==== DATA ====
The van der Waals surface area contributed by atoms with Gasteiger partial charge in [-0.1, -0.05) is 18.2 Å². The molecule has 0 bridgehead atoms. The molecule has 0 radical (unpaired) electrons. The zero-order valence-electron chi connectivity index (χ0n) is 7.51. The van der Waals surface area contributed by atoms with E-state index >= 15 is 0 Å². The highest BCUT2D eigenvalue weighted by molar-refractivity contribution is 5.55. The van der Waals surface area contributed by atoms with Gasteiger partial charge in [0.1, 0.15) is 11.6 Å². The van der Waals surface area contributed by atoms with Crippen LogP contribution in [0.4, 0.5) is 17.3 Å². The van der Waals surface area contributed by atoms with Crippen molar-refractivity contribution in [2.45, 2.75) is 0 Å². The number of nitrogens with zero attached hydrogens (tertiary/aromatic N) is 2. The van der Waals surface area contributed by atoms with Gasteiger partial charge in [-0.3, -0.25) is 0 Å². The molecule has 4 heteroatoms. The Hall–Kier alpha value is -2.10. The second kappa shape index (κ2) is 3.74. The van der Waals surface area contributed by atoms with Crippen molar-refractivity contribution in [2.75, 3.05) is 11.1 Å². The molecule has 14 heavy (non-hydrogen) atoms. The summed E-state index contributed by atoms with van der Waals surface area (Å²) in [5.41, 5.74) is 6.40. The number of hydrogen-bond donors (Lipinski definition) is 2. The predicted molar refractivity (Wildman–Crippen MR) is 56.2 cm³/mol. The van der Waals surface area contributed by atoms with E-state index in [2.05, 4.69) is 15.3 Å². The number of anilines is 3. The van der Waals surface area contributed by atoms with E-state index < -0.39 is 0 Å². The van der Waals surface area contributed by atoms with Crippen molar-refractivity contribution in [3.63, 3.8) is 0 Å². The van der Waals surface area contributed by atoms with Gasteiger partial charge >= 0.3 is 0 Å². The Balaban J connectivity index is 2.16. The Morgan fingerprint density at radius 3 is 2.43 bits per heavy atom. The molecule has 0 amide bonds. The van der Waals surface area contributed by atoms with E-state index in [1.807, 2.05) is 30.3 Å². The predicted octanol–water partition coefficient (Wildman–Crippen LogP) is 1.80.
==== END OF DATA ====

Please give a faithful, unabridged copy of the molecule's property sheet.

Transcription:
The van der Waals surface area contributed by atoms with Gasteiger partial charge in [-0.1, -0.05) is 18.2 Å². The molecule has 0 bridgehead atoms. The molecule has 0 radical (unpaired) electrons. The zero-order valence-electron chi connectivity index (χ0n) is 7.51. The van der Waals surface area contributed by atoms with E-state index >= 15 is 0 Å². The highest BCUT2D eigenvalue weighted by molar-refractivity contribution is 5.55. The van der Waals surface area contributed by atoms with Gasteiger partial charge in [0.1, 0.15) is 11.6 Å². The van der Waals surface area contributed by atoms with Crippen LogP contribution in [0.4, 0.5) is 17.3 Å². The van der Waals surface area contributed by atoms with Crippen molar-refractivity contribution in [2.45, 2.75) is 0 Å². The number of nitrogens with zero attached hydrogens (tertiary/aromatic N) is 2. The van der Waals surface area contributed by atoms with Gasteiger partial charge in [-0.3, -0.25) is 0 Å². The molecule has 4 heteroatoms. The Hall–Kier alpha value is -2.10. The second kappa shape index (κ2) is 3.74. The van der Waals surface area contributed by atoms with Crippen molar-refractivity contribution in [2.75, 3.05) is 11.1 Å². The molecule has 14 heavy (non-hydrogen) atoms. The summed E-state index contributed by atoms with van der Waals surface area (Å²) in [5.41, 5.74) is 6.40. The number of hydrogen-bond donors (Lipinski definition) is 2. The predicted molar refractivity (Wildman–Crippen MR) is 56.2 cm³/mol. The van der Waals surface area contributed by atoms with E-state index in [2.05, 4.69) is 15.3 Å². The number of anilines is 3. The van der Waals surface area contributed by atoms with E-state index < -0.39 is 0 Å². The van der Waals surface area contributed by atoms with Crippen molar-refractivity contribution in [3.63, 3.8) is 0 Å². The van der Waals surface area contributed by atoms with Gasteiger partial charge >= 0.3 is 0 Å². The Balaban J connectivity index is 2.16. The Morgan fingerprint density at radius 3 is 2.43 bits per heavy atom. The molecule has 0 amide bonds. The van der Waals surface area contributed by atoms with E-state index in [1.807, 2.05) is 30.3 Å². The predicted octanol–water partition coefficient (Wildman–Crippen LogP) is 1.80.